Supporting and opposing affidavits were filed in this case, with letters attached to each. The pleadings and affidavits raised the genuine fact issue of whether or not Schroeder could possibly be the father of Hadland's child. Because a genuine issue of material fact exists, Schroeder was not entitled to summary judgment as a matter of law.

Summary judgment is also inappropriate in this case because Hadland requested the court to order Schroeder to submit to a blood test. Section 14-17-10(1), N.D.C.C., provides, in pertinent part, that "The court may, and upon request of a party shall, require the child, mother, or alleged father to submit to blood tests." [Emphasis added.]

Schroeder contends that, because Hadland did not request the court to order blood tests until the summary judgment hearing, her request was not timely made. However, Hadland stated in oral argument that her request was not made at an earlier time because she believed Schroeder would submit to a blood test voluntarily, pursuant to a verbal agreement between the parties. Although § 14-17-10, N.D.C.C., does not specify when a party may request the court to order blood tests, we conclude that, under the circumstances of this case, Hadland's request was timely made. Hadland and her child had already submitted to blood tests at the time of the summary judgment hearing. Pursuant to § 14-17-10, N.D.C.C., the court should have, upon the request of Hadland, ordered Schroeder to submit to a blood test.

Furthermore, § 14-17-08, N.D. C.C., provides, in pertinent part, that

"14-17-08. Parties. The child shall be made a party to the action. If he is a minor he shall be represented by his general guardian or a guardian ad litem appointed by the court. The child's mother or father may not represent the child as guardian or otherwise. The court may appoint the director of the county social service board as guardian ad litem for the child...." [Emphasis added.]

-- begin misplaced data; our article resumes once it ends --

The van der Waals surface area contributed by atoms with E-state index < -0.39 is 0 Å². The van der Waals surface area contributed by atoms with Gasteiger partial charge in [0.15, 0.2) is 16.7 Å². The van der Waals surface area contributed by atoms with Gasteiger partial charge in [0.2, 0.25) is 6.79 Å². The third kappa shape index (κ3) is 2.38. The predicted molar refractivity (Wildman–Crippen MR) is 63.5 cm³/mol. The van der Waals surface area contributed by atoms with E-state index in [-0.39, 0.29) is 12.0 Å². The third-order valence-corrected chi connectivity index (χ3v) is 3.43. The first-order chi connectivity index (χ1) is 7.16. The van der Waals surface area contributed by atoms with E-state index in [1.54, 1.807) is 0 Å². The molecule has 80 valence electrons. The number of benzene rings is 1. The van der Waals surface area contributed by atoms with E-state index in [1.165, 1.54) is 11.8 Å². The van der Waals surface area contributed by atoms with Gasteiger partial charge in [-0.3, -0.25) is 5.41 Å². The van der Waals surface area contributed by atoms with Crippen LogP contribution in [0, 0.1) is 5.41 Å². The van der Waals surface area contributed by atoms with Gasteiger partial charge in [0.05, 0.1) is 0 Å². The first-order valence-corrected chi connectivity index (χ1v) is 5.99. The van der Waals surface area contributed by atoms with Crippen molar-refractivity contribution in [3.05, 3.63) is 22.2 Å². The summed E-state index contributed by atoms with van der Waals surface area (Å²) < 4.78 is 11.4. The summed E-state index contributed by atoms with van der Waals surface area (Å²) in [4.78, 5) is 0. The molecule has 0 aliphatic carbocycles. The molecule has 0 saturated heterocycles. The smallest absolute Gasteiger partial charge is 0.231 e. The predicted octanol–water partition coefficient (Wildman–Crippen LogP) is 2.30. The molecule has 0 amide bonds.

*715 Hadland's child was not made a party to this action. Even though neither party requested that the child be made a party, the language of the statute is mandatory and, absent a request, the court on its own motion should have appointed a guardian and made the child a party to the action.

Because a genuine issue of material fact exists, because the district court should have ordered Schroeder to submit to a blood test, and because the child should have been made a party and been represented in this matter, the grant of summary judgment is reversed and the case is remanded for proceedings not inconsistent with this opinion.

ERICKSTAD, C.J., and PEDERSON, SAND and VANDE WALLE, JJ., concur.

NOTES

[1] The September 11, 1981, letter of Dr. Johnsrude to Hadland's attorney reads as follows [address, etc., omitted]:

"Regarding your letter of September 2, 1981, it is entirely possible that there is a possibility of conception subsequent to a vasectomy. Recanalization of the was has an incidence of approximately 0.6% (Klapproth, Young, `Vasectomy, Vas Ligation & Vas Occlusion', Urology 1:292, 1973).

"I trust this information is what you are seeking."

[2] The October 19, 1981, letter of Dr. Johnsrude to Schroeder's attorney reads as follows [address, etc., omitted]:

"I am in receipt of your undated letter referring to a copy of a letter that I sent on September 11, 1981, to H.H. Galloway. I, likewise, received a copy of a letter from Doctor Conrad D. Doce, who is one of my associates. I have read the report of Doctor Doce. Since he and I are associated in the same Clinic, I would advise that you obtain an unbiased opinion from another urologist from another city."

[3] At page 4 of the district court's memorandum decision granting Schroeder's motion for summary judgment, the court stated:

"The Uniform Parentage Act does not reach the question of, or that has been raised here, and that is of a claim of paternity brought against a man who has been operated on for a vasectomy without attempting to infer medical knowledge beyond that of an ordinary citizen. The Court is aware that a vasectomy is an operation used to sever what's known as a vas deferens conduit in the body of a man through which semen is passed, ultimately for fertilization in a female, and that the severing of such a passage is known to have the effect of preventing the semen of a man to be passed on to a female so as to make it impossible to have a child born of such a man in whom such an operation has been successfully performed."